MABAS is broken down into “Divisions.” Each Division has a headquarters Dispatch and Back-up Dispatch. When a department realizes it cannot contain an incident alone they notify our local Dispatch and request a “Box Alarm” or as we call them in our Division-46 a “second Tanker alarm” or “second Hydrant alarm” etc. In addition in Macon County all agencies outside Decatur participate in an Automatic Mutual Aid agreement for 1st alarms and Supervisory Alarms. If we need additional resources beyond the initial alarm, then we escalate the level of alarm per our predetermined “Box Cards”. “Chiefs” are also assigned to various tasks on an incident like “Staging”, “Rehab”, “Safety”, or “Sectors”. Often times these positions may actually be assigned to a Lieutenant, Captain, Battalion Chief, and Deputy Chief Etc. depending on availability of Chiefs themselves. These positions report to “Command” (who is in overall command of the incident). MABAS has adopted the National Incident Command System (NIMS) to coordinate scenes in an orderly and recognized manner. It is understood that an incident scene is a dynamic environment and can quickly change.


Monthly Board meeting minutes

January 2018: Agenda - Meeting Minutes
February 2018: Agenda - Meeting Minutes
March 2018: Agenda - Meeting Minutes
April 2018: Agenda - Meeting Minutes
May 2018: Agenda - Meeting Minutes
June 2018: Agenda - Meeting Minutes
July 2018: Agenda Meeting Minutes
August 2018: Agenda - Meeting Minutes
September 2018: Agenda - Meeting Minutes
Octorber 2018: Agenda - Meeting Minutes
November 2018: Meeting Minutes
December 2018 Meeting Minutes
January 2019 Meeting Minutes
February 2019: Agenda - Meeting Minutes
March 2019: Agenda - Meeting Minutes
April 2019: Agenda - Meeting Minutes
May 2019: Agenda - Meeting Minutes
June 2019: Agenda - Meeting Meeting Minutes
July 2019: Agenda - Meeting Minutes
August 2019: Agenda - Meeting Minutes
Spetember 2019: Agenda


Macon County Emergency Alert Notification System

For more information please click here.


Yellow Dot Program

The Illinois Department of Transportation today unveiled the Illinois YellowDot program, a life-saving, traffic safety initiative that provides first responders with critical information to improve emergency care for persons involved in vehicle crashes.

Yellow Dot participants are supplied with a simple, bright yellow decal for their car and a corresponding yellow folder. The decal is placed in a conspicuous and consistent place – in the lower left-hand corner of the rear window, driver’s side. The yellow dot signifies there is a folder in the glove compartment containing the following medical information about the motorists: participant’s name, close-up photo, emergency contact information, patient’s physician information, medical conditions, recent surgeries, allergies and a list of current medications. Having access to this information allows first responders to make important decisions regarding emergency treatment and can better prepare emergency hospital staff in the receiving room.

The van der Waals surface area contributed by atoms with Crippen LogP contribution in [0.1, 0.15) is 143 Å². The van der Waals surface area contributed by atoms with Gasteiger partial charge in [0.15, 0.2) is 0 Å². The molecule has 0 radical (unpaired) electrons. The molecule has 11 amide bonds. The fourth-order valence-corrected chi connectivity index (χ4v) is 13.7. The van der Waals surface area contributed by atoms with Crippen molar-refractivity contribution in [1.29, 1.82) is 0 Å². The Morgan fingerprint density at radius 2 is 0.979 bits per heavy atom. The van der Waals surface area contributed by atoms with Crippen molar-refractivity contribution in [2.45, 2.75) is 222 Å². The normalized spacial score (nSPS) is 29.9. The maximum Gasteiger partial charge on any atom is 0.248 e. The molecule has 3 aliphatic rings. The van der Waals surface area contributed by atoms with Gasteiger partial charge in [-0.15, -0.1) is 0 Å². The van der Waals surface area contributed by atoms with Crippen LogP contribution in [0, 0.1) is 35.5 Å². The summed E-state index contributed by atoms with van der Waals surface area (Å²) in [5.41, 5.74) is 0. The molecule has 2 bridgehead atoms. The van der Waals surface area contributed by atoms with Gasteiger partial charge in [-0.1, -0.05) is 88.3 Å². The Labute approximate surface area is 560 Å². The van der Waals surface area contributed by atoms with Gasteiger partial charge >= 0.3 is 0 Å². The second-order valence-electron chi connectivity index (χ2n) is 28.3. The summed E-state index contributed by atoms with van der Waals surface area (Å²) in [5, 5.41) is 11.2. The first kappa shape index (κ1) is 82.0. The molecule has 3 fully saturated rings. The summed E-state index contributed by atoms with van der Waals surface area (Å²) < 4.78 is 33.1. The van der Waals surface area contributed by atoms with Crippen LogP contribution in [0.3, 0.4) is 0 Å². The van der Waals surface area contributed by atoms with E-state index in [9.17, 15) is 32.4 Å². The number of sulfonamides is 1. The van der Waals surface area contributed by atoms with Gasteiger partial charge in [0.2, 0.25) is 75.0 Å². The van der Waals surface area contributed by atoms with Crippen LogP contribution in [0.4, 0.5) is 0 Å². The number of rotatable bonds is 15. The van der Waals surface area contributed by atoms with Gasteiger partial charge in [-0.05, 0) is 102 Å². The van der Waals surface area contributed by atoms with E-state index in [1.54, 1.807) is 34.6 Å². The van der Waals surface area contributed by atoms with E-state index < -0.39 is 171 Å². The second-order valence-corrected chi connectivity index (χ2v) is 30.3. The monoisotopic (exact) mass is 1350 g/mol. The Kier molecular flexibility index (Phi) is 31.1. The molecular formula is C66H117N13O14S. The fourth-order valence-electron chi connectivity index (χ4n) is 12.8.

Learn more about the IL Yellow Dot Program: click here.


Open Burning Information


Fire Station Tours

Call SWFPD at (217) 429-1031 for a tour of the department, if no one answers at the administrative office, please leave a message and we will call you back to set up a day and time.


Maltese Cross

When a courageous band of crusaders known as the Knights of St. John, fought the Saracens for possession of the holy land, they encountered a new weapon unknown to European warriors. It was a simple, but a horrible device of war, it wrought excruciating pain and agonizing death upon the brave fighters for the cross. The Saracen's weapon was, fire.

As the crusaders advanced on the walls of the city, they were struck by glass bombs containing naphtha. When they became saturated with the highly flammable liquid, the Saracens hurled a flaming torch into their midst. Hundreds of the knights were burned alive; others risked their lives to save their brothers-in-arms from dying painful, fiery deaths.

Thus, these men became our first firefighter and the first of a long list of courageous firefighters. Their heroic efforts were recognized by fellow crusaders who awarded each here a badge of honor - a cross similar to the one firefighter's wear today. Since the Knights of St. John lived for close to four centuries on a little island in the Mediterranean Sea named Malta, the cross came to be known as the Maltese Cross.

The Maltese Cross is your symbol of protection. It means that the firefighter who wears this cross is willing to lay down his life for you just as the crusaders sacrificed their lives for their fellow man so many years ago. The Maltese Cross is a firefighter's badge of honor, signifying that he works in courage - a ladder rung away from death.